, i.e. a function `Nat -> Type`

. This is the type of *tuples*.
We can view tuples as given recursively. To do this we use the `Unit`

type - this is a type with just one term, denoted `()`

- A $0$-tuple of natural numbers is the unique term with type
`Unit`

. - An $(n + 1)$-tuple is a pair $(k, t)$ where $k$ is a natural number and $t$ an $n$-tuple.

We define the **type** of $n$-tuples as a function of $n$ recursively. This is thus a type family.

```
Tuple: Nat -> Type -- tuples of Natural numbers
Tuple Z = Unit
Tuple (S k) = (Nat, Tuple k)
```

Now we can define concrete $n$-tuples and see that they have the expected type.

```
egTuple : Tuple 2
egTuple = (3, (4, ()))
```

Better still we can define a term `countdown`

which associates to `n`

the countdown to `1`

, e.g. `countdown 3`

is the $3$-tuple
`(3, (2, (1, ())))`

. The definition is recursive.

```
countdown : (n: Nat) -> Tuple n
countdown Z = ()
countdown (S k) = (S k, countdown k)
```

We see:

```
*Intro> countdown 3
(3, 2, 1, ()) : (Nat, Nat, Nat, ())
```

While the above looked innocuous, note that the type of `countdown n`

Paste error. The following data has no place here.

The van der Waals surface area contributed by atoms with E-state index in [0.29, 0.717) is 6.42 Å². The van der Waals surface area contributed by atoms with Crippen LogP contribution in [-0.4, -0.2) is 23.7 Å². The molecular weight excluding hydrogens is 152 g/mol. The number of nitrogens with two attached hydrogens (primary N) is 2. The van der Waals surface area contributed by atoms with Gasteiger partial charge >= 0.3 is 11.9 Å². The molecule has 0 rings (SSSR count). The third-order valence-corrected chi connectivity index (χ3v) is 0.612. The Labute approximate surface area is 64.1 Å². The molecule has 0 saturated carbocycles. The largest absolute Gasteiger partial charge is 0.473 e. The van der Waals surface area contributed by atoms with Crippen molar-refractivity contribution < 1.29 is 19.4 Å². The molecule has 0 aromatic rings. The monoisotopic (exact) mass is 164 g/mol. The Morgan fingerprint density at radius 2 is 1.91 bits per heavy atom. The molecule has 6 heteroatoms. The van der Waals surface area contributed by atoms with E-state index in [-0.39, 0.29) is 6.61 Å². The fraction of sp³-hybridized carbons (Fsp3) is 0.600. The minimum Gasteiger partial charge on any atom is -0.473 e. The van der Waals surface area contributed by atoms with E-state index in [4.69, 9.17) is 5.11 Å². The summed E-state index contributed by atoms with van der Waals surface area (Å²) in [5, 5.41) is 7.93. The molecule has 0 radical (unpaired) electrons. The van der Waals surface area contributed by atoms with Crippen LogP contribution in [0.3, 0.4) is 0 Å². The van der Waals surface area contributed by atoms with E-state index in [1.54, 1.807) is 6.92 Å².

is `Tuple n`

, which is not fixed. Thus countdown is **not** a function
in the usual sense (like say Fibonacci numbers) with fixed domain and codomain. Instead, while the domain is indeed a fixed type `Nat`

,
the type of the values depend on the arguments.

Such functions are called *dependent functions*. The type of such a functions is called a *dependent function type* or a `$\Pi-type`

(
the latter term is because they are in some sense products). For instance in more mathematical type theory notation,
`$$countdown : \prod_{n\in \mathbb{N}} Tuple(n)$$`

A much better way to define vectors is as an (indexed) inductive type, similar to how we defined `BinTree`

and `LTree`

(we note a key difference later).

Here is the idris documentation for vectors.

```
*Intro> :doc Vect
Data type Data.Vect.Vect : (len : Nat) -> (elem : Type) -> Type
Vectors: Generic lists with explicit length in the type
Arguments:
len : Nat -- the length of the list